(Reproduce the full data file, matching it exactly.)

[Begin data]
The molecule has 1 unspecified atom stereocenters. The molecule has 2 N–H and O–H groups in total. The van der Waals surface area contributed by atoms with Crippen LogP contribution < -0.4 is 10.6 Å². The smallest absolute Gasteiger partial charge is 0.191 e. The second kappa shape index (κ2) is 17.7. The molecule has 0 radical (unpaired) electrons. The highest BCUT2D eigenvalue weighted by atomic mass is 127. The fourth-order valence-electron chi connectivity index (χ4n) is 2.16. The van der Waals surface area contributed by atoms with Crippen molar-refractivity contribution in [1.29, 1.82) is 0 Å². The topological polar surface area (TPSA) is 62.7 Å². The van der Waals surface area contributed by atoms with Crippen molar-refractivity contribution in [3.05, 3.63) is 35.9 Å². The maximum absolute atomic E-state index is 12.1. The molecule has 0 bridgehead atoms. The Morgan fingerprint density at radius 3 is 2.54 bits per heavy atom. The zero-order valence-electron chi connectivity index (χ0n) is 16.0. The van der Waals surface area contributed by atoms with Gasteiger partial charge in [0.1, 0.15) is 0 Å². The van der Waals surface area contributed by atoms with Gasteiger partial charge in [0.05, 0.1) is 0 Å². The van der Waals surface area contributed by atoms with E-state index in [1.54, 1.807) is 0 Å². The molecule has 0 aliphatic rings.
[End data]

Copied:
The molecule has 1 unspecified atom stereocenters. The molecule has 2 N–H and O–H groups in total. The van der Waals surface area contributed by atoms with Crippen LogP contribution < -0.4 is 10.6 Å². The smallest absolute Gasteiger partial charge is 0.191 e. The second kappa shape index (κ2) is 17.7. The molecule has 0 radical (unpaired) electrons. The highest BCUT2D eigenvalue weighted by atomic mass is 127. The fourth-order valence-electron chi connectivity index (χ4n) is 2.16. The van der Waals surface area contributed by atoms with Crippen molar-refractivity contribution in [1.29, 1.82) is 0 Å². The topological polar surface area (TPSA) is 62.7 Å². The van der Waals surface area contributed by atoms with Crippen molar-refractivity contribution in [3.05, 3.63) is 35.9 Å². The maximum absolute atomic E-state index is 12.1. The molecule has 0 bridgehead atoms. The Morgan fingerprint density at radius 3 is 2.54 bits per heavy atom. The zero-order valence-electron chi connectivity index (χ0n) is 16.0. The van der Waals surface area contributed by atoms with Gasteiger partial charge in [0.1, 0.15) is 0 Å². The van der Waals surface area contributed by atoms with Gasteiger partial charge in [0.05, 0.1) is 0 Å². The van der Waals surface area contributed by atoms with E-state index in [1.54, 1.807) is 0 Å². The molecule has 0 aliphatic rings.